An outgrowth of this movement has been several projects at the University of Exeter in the UK. In October, 2012, the University of Exeter held a workshop on “exploring applications of Stoic philosophy for the modern day” including experts in ancient philosophy and in psychology and psychotherapy.35 From this dialogue came an idea for “Stoic Week,” sometimes written as “Live Like a Stoic” week, which ran from November 26 – December 3, 2012.
Another Stoic Week took place in 2013 with 2,400 participants. The report on the outcomes through psychological testing is quite positive.36 The third annual Stoic Week takes place Nov. 24-30, 2014.37 The blog post reports, “This is … the biggest global event on Stoic philosophy in 2014. It brings together leading experts on Stoicism and its modern relevance.”38
There is a handbook that guides participants in learning about Stoicism and about how to put its teachings into practice through daily activities and meditations.39 Each day has a pattern of thoughtful meditation. They suggest, “When you wake up each morning, take a few moments to compose yourself and then patiently rehearse the day ahead, planning how you can make yourself a better person, while also accepting that some things lie beyond your control.”40 During the day you are encouraged to practice Stoic mindfulness, a paying attention to the moment, “a gentle yet consistent monitoring of yourself throughout the day, which asks: ‘am I concerned here with something which is in my control or not in my control?’”41 At the end of the day, it was a philosophical practice to contemplate one’s progress throughout the day.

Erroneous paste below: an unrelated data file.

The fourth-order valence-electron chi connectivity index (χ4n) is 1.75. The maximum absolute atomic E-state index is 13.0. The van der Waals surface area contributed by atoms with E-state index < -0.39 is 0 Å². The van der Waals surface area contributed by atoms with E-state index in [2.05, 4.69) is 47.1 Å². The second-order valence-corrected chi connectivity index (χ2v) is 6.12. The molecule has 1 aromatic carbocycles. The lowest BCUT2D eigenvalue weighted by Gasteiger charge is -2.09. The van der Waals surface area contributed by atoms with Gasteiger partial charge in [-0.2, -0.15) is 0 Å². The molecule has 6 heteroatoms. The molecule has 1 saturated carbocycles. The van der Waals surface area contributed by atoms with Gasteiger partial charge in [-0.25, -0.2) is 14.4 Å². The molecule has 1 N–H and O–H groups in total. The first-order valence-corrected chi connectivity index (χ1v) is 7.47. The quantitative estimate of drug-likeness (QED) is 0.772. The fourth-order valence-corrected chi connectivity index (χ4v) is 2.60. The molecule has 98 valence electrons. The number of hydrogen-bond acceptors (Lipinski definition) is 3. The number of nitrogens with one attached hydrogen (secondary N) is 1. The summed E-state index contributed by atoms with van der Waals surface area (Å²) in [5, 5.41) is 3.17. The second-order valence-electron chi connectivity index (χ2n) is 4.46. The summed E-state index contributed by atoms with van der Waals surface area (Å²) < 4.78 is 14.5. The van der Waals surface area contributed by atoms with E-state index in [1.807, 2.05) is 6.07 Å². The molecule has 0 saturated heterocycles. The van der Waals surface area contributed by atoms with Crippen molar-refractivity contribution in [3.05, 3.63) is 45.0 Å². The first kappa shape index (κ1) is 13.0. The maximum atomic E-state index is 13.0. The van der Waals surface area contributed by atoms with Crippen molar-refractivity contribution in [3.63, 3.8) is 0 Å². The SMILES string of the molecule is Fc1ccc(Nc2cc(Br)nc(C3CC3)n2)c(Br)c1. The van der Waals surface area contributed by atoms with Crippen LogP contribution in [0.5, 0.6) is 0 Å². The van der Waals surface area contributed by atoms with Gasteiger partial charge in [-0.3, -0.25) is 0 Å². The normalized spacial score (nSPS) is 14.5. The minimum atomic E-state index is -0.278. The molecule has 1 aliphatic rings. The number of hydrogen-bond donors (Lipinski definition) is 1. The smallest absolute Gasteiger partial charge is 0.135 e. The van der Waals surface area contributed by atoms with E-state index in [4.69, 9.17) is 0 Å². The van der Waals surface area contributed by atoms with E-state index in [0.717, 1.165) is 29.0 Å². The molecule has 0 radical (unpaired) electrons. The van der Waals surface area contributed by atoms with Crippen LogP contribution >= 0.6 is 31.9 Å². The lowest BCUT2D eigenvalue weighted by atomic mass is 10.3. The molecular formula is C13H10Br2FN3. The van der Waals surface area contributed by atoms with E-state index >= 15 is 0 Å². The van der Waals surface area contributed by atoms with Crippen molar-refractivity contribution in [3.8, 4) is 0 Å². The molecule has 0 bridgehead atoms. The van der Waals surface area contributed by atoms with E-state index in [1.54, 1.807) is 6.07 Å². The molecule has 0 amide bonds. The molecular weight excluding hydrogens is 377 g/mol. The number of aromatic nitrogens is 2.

There are many other movements. Let me just mention the Positive Psychology movement of Martin Seligman et al42 and the highly relevant work in neuroscience on neural plasticity, the way that these practices actually change the structure of the brain.43 In addition, there is significant work in philosophical counseling, such as the American Philosophical Practitioners Association co-founded by Lou Marinoff44 and the National Philosophical Counseling Association co-founded by Elliot D. Cohen.45
During my sabbatical in Spring of 2012, I developed a web site called Soul Share (soulshare.org) in order to try to combine these three streams into a practical form of Christian living reconnecting with ancient philosophical practices in order to achieve the blessed and divine life characterized in the term eudaimonia. I describe it this way: